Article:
The dentist had no further contact from the LARA investigator after my letter was sent. But, after several months had elapsed, it seemed that there would be no written response to, or acknowledgement of, my letter. Then, just recently, I received a response from the LARA authorities, indicating that there had been no violation of the dental practice act and that the Dental Board had closed the case.
This situation, to which the IAO had rapidly responded on behalf of its member, illustrates how dentists can be intimidated and threatened by competitive groups or outside interests. Although the American Association of Orthodontists (AAO) has recently created its own legal fund for ‘lobbying’ purposes, it is unconscionable that any trade association would even appear to have such influence or control over a state regulatory agency.
In short, I applaud the IAO for supporting both its own name and the constitutional rights of its members. Only by confronting and challenging such actions can dental boards be dissuaded from acting at the behest of outside influences, to the potential detriment of the constitutionally protected property interest in a member’s dental license.
Dr. Amy Davidson has provided a testimonial on her ordeal with Michigan Department of Licensing and Regulatory Affairs, and the assistance provided by the IAO:
Amy Davidson, DMD
I want to say that I am so thankful to the IAO itself and their Legal Defense Fund/Team. Their professionalism, compassion, determination, and care for me as a IAO member was nothing short of truly extraordinary!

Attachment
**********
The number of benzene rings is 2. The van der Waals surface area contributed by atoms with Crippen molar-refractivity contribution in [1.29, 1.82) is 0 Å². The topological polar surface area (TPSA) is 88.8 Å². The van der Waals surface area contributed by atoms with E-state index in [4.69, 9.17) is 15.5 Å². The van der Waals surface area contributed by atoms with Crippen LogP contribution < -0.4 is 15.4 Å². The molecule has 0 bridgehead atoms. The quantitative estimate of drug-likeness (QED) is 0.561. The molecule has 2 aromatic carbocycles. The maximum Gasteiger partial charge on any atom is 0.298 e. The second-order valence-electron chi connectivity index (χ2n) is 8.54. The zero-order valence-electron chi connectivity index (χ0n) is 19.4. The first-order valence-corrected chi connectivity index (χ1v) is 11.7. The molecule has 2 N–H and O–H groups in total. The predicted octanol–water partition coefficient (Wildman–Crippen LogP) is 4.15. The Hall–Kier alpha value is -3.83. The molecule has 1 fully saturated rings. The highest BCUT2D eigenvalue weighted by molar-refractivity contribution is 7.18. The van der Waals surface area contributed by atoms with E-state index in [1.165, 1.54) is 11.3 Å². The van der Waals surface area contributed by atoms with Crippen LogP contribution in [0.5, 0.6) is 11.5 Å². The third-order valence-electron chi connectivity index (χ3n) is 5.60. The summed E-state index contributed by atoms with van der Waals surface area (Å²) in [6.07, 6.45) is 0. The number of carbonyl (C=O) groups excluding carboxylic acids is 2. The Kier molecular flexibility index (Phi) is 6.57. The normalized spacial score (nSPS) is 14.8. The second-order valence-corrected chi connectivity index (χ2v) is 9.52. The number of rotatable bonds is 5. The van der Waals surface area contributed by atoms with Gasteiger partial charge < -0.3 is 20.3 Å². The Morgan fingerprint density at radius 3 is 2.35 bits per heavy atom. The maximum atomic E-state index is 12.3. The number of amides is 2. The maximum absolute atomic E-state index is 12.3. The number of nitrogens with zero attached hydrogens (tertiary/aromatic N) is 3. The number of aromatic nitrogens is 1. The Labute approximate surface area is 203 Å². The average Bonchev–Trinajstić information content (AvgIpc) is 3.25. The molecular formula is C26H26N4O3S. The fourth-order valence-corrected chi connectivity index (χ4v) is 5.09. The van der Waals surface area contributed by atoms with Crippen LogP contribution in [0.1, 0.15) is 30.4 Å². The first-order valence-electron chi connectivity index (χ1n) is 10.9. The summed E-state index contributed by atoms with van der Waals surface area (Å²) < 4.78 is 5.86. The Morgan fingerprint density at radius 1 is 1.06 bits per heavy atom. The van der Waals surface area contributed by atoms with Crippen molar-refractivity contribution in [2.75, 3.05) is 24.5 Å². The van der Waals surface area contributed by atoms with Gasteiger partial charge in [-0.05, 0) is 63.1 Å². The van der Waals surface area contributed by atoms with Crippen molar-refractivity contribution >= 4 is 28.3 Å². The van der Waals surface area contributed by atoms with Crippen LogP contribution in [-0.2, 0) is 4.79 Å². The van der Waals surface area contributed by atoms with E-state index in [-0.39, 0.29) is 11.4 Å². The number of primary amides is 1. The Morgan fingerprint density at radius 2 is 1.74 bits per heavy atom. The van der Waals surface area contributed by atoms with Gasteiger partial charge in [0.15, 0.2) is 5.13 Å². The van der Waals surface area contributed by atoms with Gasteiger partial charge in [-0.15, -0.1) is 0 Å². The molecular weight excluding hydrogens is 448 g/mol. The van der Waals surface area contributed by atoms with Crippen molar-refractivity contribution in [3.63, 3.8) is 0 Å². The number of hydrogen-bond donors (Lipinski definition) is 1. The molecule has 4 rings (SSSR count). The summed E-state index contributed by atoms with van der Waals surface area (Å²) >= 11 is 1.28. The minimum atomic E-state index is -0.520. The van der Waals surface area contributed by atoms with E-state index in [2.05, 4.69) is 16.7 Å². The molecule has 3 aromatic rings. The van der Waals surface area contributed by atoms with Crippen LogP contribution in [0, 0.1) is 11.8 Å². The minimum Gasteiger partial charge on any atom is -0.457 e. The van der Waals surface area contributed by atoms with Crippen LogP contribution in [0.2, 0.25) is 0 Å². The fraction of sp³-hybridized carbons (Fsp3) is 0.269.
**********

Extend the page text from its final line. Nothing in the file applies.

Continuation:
As a general dentist that has almost exclusively provided orthodontic services for the past 12 years, suddenly I found myself in a situation where my rights to advertise orthodontic services were being threatened. This threat was initiated via a formal complaint by my State’s Orthodontic Association (Orthodontists). It was their action that prompted my State’s Board of Dentistry to begin making unfathomable demands in regards to my website advertising. This was specifically in reference to the use of the word “orthodontics.”
It did not take long for me to conclude that my rights to both practice and advertise my orthodontic services were potentially being violated. For several months I had unsuccessfully attempted to resolve this issue with my assigned malpractice attorney. I soon realized I needed to seek legal help elsewhere. I called the IAO and proceeded to explain my situation. Immediately, they were unbelievably attentive and quick to take action. Within 24-48 hours, the IAO and their legal defense team provided me with the resources, knowledge, and expertise I needed. They reassured me that they would help to legally fight for what was right! They were very confident and passionate about helping one of their members! I cannot explain enough how much that meant to me. I felt as though they truly cared for me. It was amazing!
After several intense months of accusations (from my State Board), the IAO worked hard to defended me as one individual practitioner. However, they also indirectly stood up for every other IAO practitioner who is passionate about orthodontics. Clearly, the IAO is fully committed to helping to protect their members rights to practice and advertise orthodontics. And with that, I applaud them for their dedication, commitment, and honesty. My membership to the IAO has without a doubt proven to be truly invaluable! I am forever grateful to the IAO in helping me though this experience. Thank you.